When my son braved the brand new world of kindergarten, he learned that most words were “good” and some were “bad.” This new concept shocked him, and he wanted me to list all the “bad” words so that he would know what he could and could not say on the playground or in the classroom.
Not having a potty-mouth, I didn’t know how to respond. Finally, I came up with this solution. “If it’s a word that you’ve never heard me say, then you know it’s probably not a good word.” A few days later, my son returned home and said, “Mom, I’ve never heard you say the word oviparous, does that mean I shouldn’t use that word?”
“Well, you need to talk to Dad about that,” I tell him.
He frowns. “Can you talk to him? And tell him I need a long one.”
Huh. He has a speedo, a towel, a pair of goggles, a swim cap—does he really need a G-string? An extra long G-string?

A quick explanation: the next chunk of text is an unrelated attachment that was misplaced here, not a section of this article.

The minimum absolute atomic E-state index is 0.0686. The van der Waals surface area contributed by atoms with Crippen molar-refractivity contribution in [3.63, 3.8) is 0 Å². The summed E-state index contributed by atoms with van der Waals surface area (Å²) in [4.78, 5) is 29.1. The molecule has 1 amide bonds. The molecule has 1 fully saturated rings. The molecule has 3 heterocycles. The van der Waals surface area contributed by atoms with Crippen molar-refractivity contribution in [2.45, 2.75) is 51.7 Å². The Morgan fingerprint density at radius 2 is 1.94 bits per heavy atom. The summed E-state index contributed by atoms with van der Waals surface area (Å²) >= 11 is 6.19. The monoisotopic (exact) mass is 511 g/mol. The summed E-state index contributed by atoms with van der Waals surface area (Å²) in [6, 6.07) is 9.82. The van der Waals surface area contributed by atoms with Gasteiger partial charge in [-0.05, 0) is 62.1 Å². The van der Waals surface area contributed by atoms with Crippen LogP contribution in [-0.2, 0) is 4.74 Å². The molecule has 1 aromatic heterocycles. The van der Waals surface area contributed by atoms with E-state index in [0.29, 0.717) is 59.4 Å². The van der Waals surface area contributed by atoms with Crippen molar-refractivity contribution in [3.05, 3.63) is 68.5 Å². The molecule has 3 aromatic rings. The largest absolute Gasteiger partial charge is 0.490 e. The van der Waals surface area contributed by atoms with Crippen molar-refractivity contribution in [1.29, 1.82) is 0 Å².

The next day on our way from swim practice, we have an almost identical conversation, except for this time, my son is bordering on panic. “I need the G-string!” he tells me, his voice quivering, and then he adds, “My concert is tomorrow.”
Then it hits me. He needs a G-string for his violin. That I can do. I’m a frequent shopper at the music store. We stop on our way home and get the G-string.
Sadly, our language barriers haven’t always been so easily bridged. I haven’t always been able to help my son with what he needs, because sometimes I didn’t understand, and sometimes he didn’t know how to tell me what he needed, because he didn’t even know for himself.
Life and love is like that. And the best we can do is to keep listening, and talking, even if sometimes we feel like we’re talking different languages.